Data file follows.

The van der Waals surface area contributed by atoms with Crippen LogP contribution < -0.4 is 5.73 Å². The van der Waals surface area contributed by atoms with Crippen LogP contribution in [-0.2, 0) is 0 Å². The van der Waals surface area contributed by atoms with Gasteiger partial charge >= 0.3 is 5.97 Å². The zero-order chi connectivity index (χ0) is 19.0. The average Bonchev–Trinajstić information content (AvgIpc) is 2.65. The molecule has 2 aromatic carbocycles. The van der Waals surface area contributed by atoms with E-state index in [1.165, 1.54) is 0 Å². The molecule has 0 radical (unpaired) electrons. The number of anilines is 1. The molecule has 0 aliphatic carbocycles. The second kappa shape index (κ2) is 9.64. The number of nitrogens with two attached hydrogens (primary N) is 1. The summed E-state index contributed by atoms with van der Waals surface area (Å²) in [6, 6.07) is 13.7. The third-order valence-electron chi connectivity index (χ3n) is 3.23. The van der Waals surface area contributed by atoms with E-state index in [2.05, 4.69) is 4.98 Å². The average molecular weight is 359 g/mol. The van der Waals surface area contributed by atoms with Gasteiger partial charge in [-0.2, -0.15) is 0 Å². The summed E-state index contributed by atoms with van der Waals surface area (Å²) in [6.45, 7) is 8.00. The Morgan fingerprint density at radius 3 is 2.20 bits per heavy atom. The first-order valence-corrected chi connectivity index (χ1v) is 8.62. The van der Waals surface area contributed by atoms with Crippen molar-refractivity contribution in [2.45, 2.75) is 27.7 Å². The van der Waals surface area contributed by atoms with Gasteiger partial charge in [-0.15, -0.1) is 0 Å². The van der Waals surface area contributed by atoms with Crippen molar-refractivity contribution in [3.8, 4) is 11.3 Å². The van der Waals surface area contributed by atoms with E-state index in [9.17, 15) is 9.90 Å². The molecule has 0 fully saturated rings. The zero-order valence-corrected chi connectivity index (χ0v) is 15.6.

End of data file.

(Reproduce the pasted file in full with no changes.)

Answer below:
The van der Waals surface area contributed by atoms with Crippen LogP contribution < -0.4 is 5.73 Å². The van der Waals surface area contributed by atoms with Crippen LogP contribution in [-0.2, 0) is 0 Å². The van der Waals surface area contributed by atoms with Gasteiger partial charge >= 0.3 is 5.97 Å². The zero-order chi connectivity index (χ0) is 19.0. The average Bonchev–Trinajstić information content (AvgIpc) is 2.65. The molecule has 2 aromatic carbocycles. The van der Waals surface area contributed by atoms with E-state index in [1.165, 1.54) is 0 Å². The molecule has 0 radical (unpaired) electrons. The number of anilines is 1. The molecule has 0 aliphatic carbocycles. The second kappa shape index (κ2) is 9.64. The number of nitrogens with two attached hydrogens (primary N) is 1. The summed E-state index contributed by atoms with van der Waals surface area (Å²) in [6, 6.07) is 13.7. The third-order valence-electron chi connectivity index (χ3n) is 3.23. The van der Waals surface area contributed by atoms with E-state index in [2.05, 4.69) is 4.98 Å². The average molecular weight is 359 g/mol. The van der Waals surface area contributed by atoms with Gasteiger partial charge in [-0.2, -0.15) is 0 Å². The summed E-state index contributed by atoms with van der Waals surface area (Å²) in [6.45, 7) is 8.00. The Morgan fingerprint density at radius 3 is 2.20 bits per heavy atom. The first-order valence-corrected chi connectivity index (χ1v) is 8.62. The van der Waals surface area contributed by atoms with Crippen molar-refractivity contribution in [2.45, 2.75) is 27.7 Å². The van der Waals surface area contributed by atoms with Gasteiger partial charge in [-0.15, -0.1) is 0 Å². The van der Waals surface area contributed by atoms with Crippen molar-refractivity contribution in [3.8, 4) is 11.3 Å². The van der Waals surface area contributed by atoms with E-state index in [9.17, 15) is 9.90 Å². The molecule has 0 fully saturated rings. The zero-order valence-corrected chi connectivity index (χ0v) is 15.6.